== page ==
the government forces out. meanwhile, u.s. warships are moving closer to libya as we speak. and this morning, calls for a no-fly zone are getting louder. it's something that the u.s. military would likely take the lead in enforcing. defense secretary robert gates mean, though, setting up a no-fly zone would basically mean war since the u.s. would have to strike libya to take out its air defenses. >>> take a look at the map, a ajdabiya and al brega, capable of landing and a big one, ben wedeman is on the phone from benghazi, libya. ben, you had come close to one of the bombs being dropped. in fact, about 40 yards from you. what schais happening from them >> reporter: what we're hearing, from l bral brega, there have b more air raids. and also this ammunition stock which is providing a lot of the ammunition and weaponry for the rebels who yesterday weren't able to push pro-gadhafi forces out of the day after you mentioned that day long gun battle. i just got off the phone with somebody who lives there, he said the forces are gathering in that town. to,he says, start to push back -- push toward
can you pass an american citizenship test? >> who is current u.s. vice president? >> current u.s. vice president, isn't it condaleeza rice? >> oh, boy. is that right or wrong? i'll keep it going. we'll find out what people know and don't know about our own government. "fox & friends" starts right now. >> all right. good morning, everybody. thanks so much for joining us. muammar qaddafi is fighting back this morning. qaddafi's forces are striking back in libya. they're pounding rebel held towns with heavy shelling. residents in the town say there are casualties including four children and this comes as the coalition tries to extend the no-fly zone to tripoli. fox's steve harrigan has more from libya's capital. >> a third night of attacks here in the libyan capital. several loud explosions off about one mile from where i'm standing near the direction of colonel qaddafi's compound which has been targeted as a command and control center for the regime. those explosions followed up immediately by anti-aircraft fire here from several points around that compound, those red tracer bul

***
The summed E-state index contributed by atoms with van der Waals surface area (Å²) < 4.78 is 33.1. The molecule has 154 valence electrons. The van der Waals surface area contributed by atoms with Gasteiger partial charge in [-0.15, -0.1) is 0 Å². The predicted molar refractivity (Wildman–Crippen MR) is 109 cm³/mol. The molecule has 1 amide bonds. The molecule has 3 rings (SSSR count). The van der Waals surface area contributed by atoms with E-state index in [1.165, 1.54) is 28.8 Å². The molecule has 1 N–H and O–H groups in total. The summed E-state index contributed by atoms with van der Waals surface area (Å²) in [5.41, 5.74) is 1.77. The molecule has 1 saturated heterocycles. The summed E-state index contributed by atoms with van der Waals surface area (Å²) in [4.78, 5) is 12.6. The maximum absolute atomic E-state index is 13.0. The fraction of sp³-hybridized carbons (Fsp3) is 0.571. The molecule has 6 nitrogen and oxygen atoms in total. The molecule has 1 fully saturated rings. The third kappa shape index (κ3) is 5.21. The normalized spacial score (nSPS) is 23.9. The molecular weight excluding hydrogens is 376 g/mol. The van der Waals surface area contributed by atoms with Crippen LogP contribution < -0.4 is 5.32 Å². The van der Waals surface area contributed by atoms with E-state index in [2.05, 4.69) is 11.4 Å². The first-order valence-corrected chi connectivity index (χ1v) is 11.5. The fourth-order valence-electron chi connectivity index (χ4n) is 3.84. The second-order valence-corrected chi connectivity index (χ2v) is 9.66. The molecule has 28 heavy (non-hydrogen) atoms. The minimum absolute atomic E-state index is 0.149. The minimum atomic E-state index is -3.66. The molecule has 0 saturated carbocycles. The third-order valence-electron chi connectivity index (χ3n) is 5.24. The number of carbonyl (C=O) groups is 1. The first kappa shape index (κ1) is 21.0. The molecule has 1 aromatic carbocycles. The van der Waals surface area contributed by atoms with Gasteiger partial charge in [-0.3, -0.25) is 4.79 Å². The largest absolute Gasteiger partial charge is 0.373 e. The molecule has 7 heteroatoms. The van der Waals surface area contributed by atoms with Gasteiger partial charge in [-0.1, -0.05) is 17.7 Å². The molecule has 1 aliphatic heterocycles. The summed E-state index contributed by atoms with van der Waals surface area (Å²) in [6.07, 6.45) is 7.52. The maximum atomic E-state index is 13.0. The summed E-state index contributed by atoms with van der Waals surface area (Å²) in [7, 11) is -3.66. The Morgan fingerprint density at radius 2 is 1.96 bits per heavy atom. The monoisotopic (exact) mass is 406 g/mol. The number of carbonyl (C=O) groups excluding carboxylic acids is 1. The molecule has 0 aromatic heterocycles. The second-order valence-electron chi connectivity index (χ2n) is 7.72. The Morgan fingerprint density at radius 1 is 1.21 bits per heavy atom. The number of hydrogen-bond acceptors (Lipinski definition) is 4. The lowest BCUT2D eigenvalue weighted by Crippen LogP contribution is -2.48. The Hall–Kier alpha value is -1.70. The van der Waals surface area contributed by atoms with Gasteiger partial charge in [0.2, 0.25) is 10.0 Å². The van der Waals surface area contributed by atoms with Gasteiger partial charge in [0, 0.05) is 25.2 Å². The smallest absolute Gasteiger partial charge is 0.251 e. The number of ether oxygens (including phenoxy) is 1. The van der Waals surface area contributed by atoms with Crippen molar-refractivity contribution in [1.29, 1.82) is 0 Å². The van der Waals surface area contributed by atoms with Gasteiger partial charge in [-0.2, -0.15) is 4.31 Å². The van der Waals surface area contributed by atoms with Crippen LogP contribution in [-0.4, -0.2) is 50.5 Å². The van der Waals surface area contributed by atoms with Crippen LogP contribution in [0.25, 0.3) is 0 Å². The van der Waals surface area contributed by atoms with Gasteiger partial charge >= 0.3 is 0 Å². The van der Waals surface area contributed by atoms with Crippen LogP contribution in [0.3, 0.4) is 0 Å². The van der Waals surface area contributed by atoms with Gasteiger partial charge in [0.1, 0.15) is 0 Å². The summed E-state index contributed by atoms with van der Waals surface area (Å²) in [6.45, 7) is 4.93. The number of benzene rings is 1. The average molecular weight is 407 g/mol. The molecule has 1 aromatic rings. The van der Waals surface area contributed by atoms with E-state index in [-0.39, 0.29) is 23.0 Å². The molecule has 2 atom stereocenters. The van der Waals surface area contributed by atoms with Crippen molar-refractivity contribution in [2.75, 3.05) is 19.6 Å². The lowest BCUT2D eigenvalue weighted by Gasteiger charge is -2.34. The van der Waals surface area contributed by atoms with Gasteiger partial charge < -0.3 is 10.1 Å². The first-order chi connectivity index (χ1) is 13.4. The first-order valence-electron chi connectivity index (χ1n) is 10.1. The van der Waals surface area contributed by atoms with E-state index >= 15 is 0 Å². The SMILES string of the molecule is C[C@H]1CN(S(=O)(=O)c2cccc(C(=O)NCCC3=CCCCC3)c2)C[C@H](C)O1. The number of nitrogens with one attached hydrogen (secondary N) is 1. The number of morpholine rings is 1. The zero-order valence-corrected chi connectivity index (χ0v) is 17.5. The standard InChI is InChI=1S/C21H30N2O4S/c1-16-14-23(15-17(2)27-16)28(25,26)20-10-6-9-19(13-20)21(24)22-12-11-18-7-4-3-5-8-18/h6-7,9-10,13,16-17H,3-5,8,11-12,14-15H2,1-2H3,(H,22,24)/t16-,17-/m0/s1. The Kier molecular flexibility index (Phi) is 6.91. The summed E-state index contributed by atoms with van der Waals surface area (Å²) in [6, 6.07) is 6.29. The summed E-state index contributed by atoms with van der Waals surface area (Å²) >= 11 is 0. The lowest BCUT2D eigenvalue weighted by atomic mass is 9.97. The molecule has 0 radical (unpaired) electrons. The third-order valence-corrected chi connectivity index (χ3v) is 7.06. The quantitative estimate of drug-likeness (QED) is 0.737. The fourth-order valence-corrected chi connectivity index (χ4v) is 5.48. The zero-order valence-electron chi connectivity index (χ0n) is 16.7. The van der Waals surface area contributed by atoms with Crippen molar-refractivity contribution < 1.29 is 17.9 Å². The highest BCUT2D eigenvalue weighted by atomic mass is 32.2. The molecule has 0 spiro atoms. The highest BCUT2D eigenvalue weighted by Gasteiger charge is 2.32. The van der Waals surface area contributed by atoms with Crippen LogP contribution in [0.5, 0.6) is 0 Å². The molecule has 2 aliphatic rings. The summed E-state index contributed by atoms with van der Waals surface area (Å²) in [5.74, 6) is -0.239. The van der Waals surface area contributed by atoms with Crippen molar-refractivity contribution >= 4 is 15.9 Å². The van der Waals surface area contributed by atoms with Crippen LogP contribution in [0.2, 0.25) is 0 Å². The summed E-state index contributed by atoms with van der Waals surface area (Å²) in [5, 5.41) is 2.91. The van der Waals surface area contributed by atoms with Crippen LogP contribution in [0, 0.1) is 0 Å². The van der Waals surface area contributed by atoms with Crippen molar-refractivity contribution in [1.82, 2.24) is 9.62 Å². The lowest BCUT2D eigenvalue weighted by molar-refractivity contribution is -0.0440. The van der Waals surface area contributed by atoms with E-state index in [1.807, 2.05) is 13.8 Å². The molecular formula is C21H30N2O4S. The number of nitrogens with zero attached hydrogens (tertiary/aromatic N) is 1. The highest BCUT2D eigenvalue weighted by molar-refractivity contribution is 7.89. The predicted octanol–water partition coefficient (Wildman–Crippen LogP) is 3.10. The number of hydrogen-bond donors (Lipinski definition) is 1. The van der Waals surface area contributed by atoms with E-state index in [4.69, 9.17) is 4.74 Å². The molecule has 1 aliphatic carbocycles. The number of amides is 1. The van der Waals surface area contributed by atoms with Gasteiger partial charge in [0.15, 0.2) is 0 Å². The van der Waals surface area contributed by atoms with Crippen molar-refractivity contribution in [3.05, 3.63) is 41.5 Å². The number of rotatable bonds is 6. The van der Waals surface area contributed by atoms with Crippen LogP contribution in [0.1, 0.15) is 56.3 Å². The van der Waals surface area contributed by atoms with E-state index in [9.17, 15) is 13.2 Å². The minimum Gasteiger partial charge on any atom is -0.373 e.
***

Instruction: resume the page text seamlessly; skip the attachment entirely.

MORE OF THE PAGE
. it could spark intervention from the u.s. and its allies within hours. and david kerley is with the president, who is beginning a trip to latin america, in brazil. good morning, david? >> reporter: the president is in brazil now. waiting to see if the unpredictable moammar gadhafi heeds his warning. and gadhafi may have answered in the last several hours. and that letter that you mentioned, calling the u.n. resolution invalid. and his forces continue to strike at the rebels in the east. this morning, a striking image. a libyan fighter plane, shot down by rebel forces battling moammar gadhafi. the libyan leader had reportedly been bombing the rebels inside his country, despite president obama's stark warning just 12 hours earlier. >> a cease-fire must be implemented immediately. let me be clear. these terms are not negotiable. >> reporter: within hours of that statement, gadhafi's government scrambled, saying it's declared a cease-fire. but this morning, the fighting continues. and there are new questions about if and when the united states and its allies will have to enf
, and then the current 0 coalition led by the u.s., britain and france can stand down. the libyan government says the woman who burst into a tripoli hotel with a horrific tale of rape has been released. the last time we saw this woman libyan security forces were dragging her away and shoving her into a car. she had stormed into a hotel yesterday and hysterically told journalists that 15 members of moammar gadhafi's militia raped and beat her over a two-day period. her cousin is concerned over what may have happened to her in custody. >> translator: we were surprised when we saw what happened to iman. we didn't recognize her. her face looked different. she didn't look like herself. we home this problem passes but we're afraid gadhafi's people will give eman something to make her go crazy. >>> now back to the crisis in japan. many of the people who survived the march 11th earthquake and tsunami are considered lucky, but we report that many of them don't feel that way. >> reporter: in the haunted shell that remains of takata hospital, under the broken beds, the i.v. bags filled with mud, nurse suzuk